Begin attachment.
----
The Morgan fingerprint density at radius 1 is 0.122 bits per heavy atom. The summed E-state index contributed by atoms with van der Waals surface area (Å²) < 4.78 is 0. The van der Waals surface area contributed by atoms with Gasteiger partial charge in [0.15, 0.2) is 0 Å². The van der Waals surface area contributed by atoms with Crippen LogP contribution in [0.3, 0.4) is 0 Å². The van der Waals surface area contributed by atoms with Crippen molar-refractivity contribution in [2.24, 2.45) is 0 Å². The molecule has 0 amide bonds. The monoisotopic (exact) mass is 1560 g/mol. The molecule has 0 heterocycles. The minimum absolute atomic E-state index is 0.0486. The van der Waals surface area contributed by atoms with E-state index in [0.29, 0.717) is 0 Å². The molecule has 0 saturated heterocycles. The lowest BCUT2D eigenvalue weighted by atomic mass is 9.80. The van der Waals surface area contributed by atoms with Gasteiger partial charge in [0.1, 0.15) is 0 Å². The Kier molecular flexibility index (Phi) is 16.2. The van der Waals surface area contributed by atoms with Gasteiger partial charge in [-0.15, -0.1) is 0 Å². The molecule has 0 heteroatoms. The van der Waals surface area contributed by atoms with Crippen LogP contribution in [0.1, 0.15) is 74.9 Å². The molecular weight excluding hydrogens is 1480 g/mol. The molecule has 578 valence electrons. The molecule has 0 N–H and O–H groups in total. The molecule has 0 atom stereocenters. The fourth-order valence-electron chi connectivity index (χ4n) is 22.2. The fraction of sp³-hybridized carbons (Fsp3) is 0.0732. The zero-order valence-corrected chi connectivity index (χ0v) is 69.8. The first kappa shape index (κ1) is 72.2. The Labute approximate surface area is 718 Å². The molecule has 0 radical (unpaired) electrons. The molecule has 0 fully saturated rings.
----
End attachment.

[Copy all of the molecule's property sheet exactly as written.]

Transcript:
The Morgan fingerprint density at radius 1 is 0.122 bits per heavy atom. The summed E-state index contributed by atoms with van der Waals surface area (Å²) < 4.78 is 0. The van der Waals surface area contributed by atoms with Gasteiger partial charge in [0.15, 0.2) is 0 Å². The van der Waals surface area contributed by atoms with Crippen LogP contribution in [0.3, 0.4) is 0 Å². The van der Waals surface area contributed by atoms with Crippen molar-refractivity contribution in [2.24, 2.45) is 0 Å². The molecule has 0 amide bonds. The monoisotopic (exact) mass is 1560 g/mol. The molecule has 0 heterocycles. The minimum absolute atomic E-state index is 0.0486. The van der Waals surface area contributed by atoms with E-state index in [0.29, 0.717) is 0 Å². The molecule has 0 saturated heterocycles. The lowest BCUT2D eigenvalue weighted by atomic mass is 9.80. The van der Waals surface area contributed by atoms with Gasteiger partial charge in [0.1, 0.15) is 0 Å². The Kier molecular flexibility index (Phi) is 16.2. The van der Waals surface area contributed by atoms with Gasteiger partial charge in [-0.15, -0.1) is 0 Å². The molecule has 0 heteroatoms. The van der Waals surface area contributed by atoms with Crippen LogP contribution in [0.1, 0.15) is 74.9 Å². The molecular weight excluding hydrogens is 1480 g/mol. The molecule has 578 valence electrons. The molecule has 0 N–H and O–H groups in total. The molecule has 0 atom stereocenters. The fourth-order valence-electron chi connectivity index (χ4n) is 22.2. The fraction of sp³-hybridized carbons (Fsp3) is 0.0732. The zero-order valence-corrected chi connectivity index (χ0v) is 69.8. The first kappa shape index (κ1) is 72.2. The Labute approximate surface area is 718 Å². The molecule has 0 radical (unpaired) electrons. The molecule has 0 fully saturated rings.